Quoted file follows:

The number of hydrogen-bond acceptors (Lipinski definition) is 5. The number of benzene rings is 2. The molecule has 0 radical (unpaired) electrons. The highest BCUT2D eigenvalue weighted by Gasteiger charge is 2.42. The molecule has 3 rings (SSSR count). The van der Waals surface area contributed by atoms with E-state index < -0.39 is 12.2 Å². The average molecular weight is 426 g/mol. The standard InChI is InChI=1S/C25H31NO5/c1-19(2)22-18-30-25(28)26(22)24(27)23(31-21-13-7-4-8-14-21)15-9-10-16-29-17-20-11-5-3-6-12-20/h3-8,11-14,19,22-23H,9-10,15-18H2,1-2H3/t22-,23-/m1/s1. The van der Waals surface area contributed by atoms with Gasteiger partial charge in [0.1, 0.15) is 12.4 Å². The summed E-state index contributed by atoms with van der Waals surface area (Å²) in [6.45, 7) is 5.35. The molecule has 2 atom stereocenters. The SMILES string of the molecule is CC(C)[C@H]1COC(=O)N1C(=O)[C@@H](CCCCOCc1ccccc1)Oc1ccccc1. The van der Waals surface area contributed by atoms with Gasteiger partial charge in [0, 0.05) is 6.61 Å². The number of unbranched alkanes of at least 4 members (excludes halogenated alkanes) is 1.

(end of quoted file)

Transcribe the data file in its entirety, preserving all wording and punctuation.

The number of hydrogen-bond acceptors (Lipinski definition) is 5. The number of benzene rings is 2. The molecule has 0 radical (unpaired) electrons. The highest BCUT2D eigenvalue weighted by Gasteiger charge is 2.42. The molecule has 3 rings (SSSR count). The van der Waals surface area contributed by atoms with E-state index < -0.39 is 12.2 Å². The average molecular weight is 426 g/mol. The standard InChI is InChI=1S/C25H31NO5/c1-19(2)22-18-30-25(28)26(22)24(27)23(31-21-13-7-4-8-14-21)15-9-10-16-29-17-20-11-5-3-6-12-20/h3-8,11-14,19,22-23H,9-10,15-18H2,1-2H3/t22-,23-/m1/s1. The van der Waals surface area contributed by atoms with Gasteiger partial charge in [0.1, 0.15) is 12.4 Å². The summed E-state index contributed by atoms with van der Waals surface area (Å²) in [6.45, 7) is 5.35. The molecule has 2 atom stereocenters. The SMILES string of the molecule is CC(C)[C@H]1COC(=O)N1C(=O)[C@@H](CCCCOCc1ccccc1)Oc1ccccc1. The van der Waals surface area contributed by atoms with Gasteiger partial charge in [0, 0.05) is 6.61 Å². The number of unbranched alkanes of at least 4 members (excludes halogenated alkanes) is 1.